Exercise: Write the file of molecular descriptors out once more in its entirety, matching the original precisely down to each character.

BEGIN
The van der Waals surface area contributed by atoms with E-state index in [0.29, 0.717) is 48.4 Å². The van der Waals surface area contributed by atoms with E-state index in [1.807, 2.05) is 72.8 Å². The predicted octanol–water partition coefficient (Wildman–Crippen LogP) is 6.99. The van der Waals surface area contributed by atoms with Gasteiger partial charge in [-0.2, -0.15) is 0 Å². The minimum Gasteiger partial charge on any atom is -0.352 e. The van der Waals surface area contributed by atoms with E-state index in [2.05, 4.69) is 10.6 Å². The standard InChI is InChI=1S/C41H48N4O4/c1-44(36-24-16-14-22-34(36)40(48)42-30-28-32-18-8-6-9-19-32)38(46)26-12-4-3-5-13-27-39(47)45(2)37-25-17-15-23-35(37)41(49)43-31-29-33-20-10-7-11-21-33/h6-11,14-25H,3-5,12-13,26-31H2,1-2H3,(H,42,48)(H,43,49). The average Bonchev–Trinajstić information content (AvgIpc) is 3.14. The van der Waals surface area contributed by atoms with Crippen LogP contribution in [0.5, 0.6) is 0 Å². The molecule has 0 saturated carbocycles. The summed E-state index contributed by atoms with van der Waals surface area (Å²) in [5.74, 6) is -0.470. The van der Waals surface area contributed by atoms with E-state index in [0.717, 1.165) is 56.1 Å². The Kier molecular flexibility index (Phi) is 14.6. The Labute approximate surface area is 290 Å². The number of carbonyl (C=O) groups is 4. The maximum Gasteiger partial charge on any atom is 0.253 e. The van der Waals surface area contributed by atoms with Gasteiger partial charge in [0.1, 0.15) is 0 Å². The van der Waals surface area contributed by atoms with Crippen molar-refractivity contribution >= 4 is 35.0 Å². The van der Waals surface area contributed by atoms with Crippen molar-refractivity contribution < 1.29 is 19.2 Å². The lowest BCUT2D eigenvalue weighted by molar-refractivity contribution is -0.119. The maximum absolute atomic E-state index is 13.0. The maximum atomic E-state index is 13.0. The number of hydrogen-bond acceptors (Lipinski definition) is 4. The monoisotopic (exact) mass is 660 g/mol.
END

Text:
The van der Waals surface area contributed by atoms with E-state index in [0.29, 0.717) is 48.4 Å². The van der Waals surface area contributed by atoms with E-state index in [1.807, 2.05) is 72.8 Å². The predicted octanol–water partition coefficient (Wildman–Crippen LogP) is 6.99. The van der Waals surface area contributed by atoms with Gasteiger partial charge in [-0.2, -0.15) is 0 Å². The minimum Gasteiger partial charge on any atom is -0.352 e. The van der Waals surface area contributed by atoms with E-state index in [2.05, 4.69) is 10.6 Å². The standard InChI is InChI=1S/C41H48N4O4/c1-44(36-24-16-14-22-34(36)40(48)42-30-28-32-18-8-6-9-19-32)38(46)26-12-4-3-5-13-27-39(47)45(2)37-25-17-15-23-35(37)41(49)43-31-29-33-20-10-7-11-21-33/h6-11,14-25H,3-5,12-13,26-31H2,1-2H3,(H,42,48)(H,43,49). The average Bonchev–Trinajstić information content (AvgIpc) is 3.14. The van der Waals surface area contributed by atoms with Crippen LogP contribution in [0.5, 0.6) is 0 Å². The molecule has 0 saturated carbocycles. The summed E-state index contributed by atoms with van der Waals surface area (Å²) in [5.74, 6) is -0.470. The van der Waals surface area contributed by atoms with E-state index in [0.717, 1.165) is 56.1 Å². The Kier molecular flexibility index (Phi) is 14.6. The Labute approximate surface area is 290 Å². The number of carbonyl (C=O) groups is 4. The maximum Gasteiger partial charge on any atom is 0.253 e. The van der Waals surface area contributed by atoms with Gasteiger partial charge in [0.1, 0.15) is 0 Å². The van der Waals surface area contributed by atoms with Crippen molar-refractivity contribution >= 4 is 35.0 Å². The van der Waals surface area contributed by atoms with Crippen molar-refractivity contribution < 1.29 is 19.2 Å². The lowest BCUT2D eigenvalue weighted by molar-refractivity contribution is -0.119. The maximum absolute atomic E-state index is 13.0. The maximum atomic E-state index is 13.0. The number of hydrogen-bond acceptors (Lipinski definition) is 4. The monoisotopic (exact) mass is 660 g/mol.